These points may once have had some validity, but in a world that will be increasingly divided into two geopolitical spheres of influence — namely those surrounding the US and China — it is likely that a bipolar, rather than a multipolar, currency regime will eventually replace the unipolar one.

Complete exchange rate flexibility and international capital mobility is not necessary in order for a country to achieve reserve currency status. After all, in the era of the gold-exchange standard the dollar was dominant in spite of fixed exchange rates and widespread capital controls.

And while China may have capital controls, the US has its own version that may reduce the appeal of dollar assets among foes and relative friends. These include financial sanctions against its rivals, restrictions to inward investment in many national security-sensitive sectors and firms, and even secondary sanctions against friends who violate the primary ones.

In December, China and Saudi Arabia conducted their first transaction in renminbi. And it is not farfetched to think that Beijing could offer the Saudis and other Gulf Co-operation Council petrostates the ability to trade oil in RMB and to hold a greater share of their reserves in the Chinese currency.

It is likely that the GCC countries, as well as many other emerging market economies, may soon start accepting such Chinese offers given that they do a great deal more trade with China than the US. Also, there is a clear so-called Triffin dilemma in a currency regime in which the reserve country runs permanent current account deficits that will eventually undermine its reserve status as the growth in its international liabilities becomes unsustainable.

Critics question whether the currency of a country running a persistent current account surplus can ever achieve global reserve status. But China may in any case be moving towards a growth model less dependent on trade surpluses.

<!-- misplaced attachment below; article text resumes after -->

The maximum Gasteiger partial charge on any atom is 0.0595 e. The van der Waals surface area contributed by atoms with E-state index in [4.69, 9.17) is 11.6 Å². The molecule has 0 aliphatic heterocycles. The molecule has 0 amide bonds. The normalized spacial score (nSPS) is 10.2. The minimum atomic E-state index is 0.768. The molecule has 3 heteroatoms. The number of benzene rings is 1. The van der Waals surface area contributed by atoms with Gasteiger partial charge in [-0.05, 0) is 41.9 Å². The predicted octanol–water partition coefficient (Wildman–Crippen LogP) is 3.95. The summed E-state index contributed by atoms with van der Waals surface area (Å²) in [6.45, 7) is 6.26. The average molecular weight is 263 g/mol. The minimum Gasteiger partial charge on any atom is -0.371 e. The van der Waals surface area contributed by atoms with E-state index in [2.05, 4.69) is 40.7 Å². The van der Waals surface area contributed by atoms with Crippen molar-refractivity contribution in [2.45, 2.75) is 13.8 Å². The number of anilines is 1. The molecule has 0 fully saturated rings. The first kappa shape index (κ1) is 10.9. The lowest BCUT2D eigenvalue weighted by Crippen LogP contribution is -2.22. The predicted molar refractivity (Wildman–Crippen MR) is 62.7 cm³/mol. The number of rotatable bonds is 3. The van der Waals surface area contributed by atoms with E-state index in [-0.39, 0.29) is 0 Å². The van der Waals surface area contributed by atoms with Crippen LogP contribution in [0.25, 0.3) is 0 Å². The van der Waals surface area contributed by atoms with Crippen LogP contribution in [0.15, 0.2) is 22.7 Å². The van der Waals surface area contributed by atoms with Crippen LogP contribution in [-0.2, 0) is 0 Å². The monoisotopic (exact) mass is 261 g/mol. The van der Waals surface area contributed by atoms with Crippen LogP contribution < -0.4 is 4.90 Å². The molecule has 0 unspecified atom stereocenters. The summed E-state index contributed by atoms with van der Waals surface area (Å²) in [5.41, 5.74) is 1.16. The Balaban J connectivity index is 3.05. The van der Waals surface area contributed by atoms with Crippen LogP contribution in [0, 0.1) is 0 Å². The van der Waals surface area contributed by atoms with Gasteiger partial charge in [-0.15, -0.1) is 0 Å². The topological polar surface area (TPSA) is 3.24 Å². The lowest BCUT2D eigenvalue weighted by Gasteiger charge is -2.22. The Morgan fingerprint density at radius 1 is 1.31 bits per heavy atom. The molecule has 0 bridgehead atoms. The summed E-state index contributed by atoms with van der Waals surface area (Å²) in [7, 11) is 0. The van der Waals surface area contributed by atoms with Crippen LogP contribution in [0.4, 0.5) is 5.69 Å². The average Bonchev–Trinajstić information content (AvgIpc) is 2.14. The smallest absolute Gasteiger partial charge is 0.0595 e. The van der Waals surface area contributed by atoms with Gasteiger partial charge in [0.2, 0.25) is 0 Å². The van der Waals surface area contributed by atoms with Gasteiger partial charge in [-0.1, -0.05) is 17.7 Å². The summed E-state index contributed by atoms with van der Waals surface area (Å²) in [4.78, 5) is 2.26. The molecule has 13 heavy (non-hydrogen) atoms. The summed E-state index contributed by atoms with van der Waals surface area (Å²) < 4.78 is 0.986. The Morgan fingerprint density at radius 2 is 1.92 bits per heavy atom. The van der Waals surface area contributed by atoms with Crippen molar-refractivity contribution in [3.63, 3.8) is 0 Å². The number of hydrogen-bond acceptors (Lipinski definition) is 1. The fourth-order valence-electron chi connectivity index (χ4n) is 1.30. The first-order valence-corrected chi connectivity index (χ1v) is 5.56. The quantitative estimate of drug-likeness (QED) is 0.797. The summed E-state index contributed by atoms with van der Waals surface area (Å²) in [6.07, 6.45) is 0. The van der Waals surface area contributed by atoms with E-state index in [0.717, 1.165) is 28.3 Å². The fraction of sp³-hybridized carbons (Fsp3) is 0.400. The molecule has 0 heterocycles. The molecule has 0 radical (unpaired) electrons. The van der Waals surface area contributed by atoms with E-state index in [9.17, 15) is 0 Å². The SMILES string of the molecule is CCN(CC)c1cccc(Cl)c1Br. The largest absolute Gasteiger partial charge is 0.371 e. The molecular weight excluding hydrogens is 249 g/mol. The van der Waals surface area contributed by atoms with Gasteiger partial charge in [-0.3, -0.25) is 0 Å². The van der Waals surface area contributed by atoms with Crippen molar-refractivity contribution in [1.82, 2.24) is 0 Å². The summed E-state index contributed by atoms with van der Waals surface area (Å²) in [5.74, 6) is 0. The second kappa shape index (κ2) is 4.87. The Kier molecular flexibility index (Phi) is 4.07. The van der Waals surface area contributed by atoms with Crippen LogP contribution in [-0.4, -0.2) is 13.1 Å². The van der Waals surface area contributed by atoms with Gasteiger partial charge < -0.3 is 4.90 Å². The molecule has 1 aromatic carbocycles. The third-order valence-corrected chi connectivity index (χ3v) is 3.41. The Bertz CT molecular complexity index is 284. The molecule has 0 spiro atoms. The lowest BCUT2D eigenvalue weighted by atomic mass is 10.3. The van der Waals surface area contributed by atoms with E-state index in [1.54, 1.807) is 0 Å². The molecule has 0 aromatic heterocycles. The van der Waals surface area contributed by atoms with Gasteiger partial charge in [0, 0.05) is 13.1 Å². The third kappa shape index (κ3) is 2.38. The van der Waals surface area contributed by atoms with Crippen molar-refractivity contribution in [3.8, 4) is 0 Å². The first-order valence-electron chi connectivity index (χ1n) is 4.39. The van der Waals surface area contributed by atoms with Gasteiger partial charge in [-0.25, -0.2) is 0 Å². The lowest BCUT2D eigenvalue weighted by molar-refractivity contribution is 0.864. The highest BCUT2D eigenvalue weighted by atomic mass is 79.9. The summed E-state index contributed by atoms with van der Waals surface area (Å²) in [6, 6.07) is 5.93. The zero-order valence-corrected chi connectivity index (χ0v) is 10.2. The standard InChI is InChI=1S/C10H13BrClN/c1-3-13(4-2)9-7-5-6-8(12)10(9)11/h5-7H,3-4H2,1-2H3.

It is also an anachronism that the US, whose share of global gross domestic product has halved to 20 per cent since the second world war, still accounts for at least two-thirds of all so-called vehicle currency transactions. The current system makes emerging market economies financially and economically vulnerable to changes in US monetary policy driven by domestic factors such as inflation.

Finally, new technologies including CBDCs, payment systems such as WeChat Pay and Alipay, swap lines between China and other countries, and alternatives to Swift, will hasten the advent of a bipolar global monetary and financial system. For all these reasons, the relative decline of the US dollar as the main reserve currency is likely to occur over the next decade. The intensifying geopolitical contest between Washington and Beijing will inevitably be felt in a bipolar global reserve currency regime as well.


h/t: https://gata.org/node/22421
 
Indian refiners have begun paying for most of their Russian oil purchased via Dubai-based traders in United Arab Emirates dirhams instead of U.S. dollars, four sources with knowledge of the matter said.
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Previous attempts by Indian refiners to pay traders for Russian crude in dirhams through Dubai banks failed, forcing them to switch back to the U.S. currency.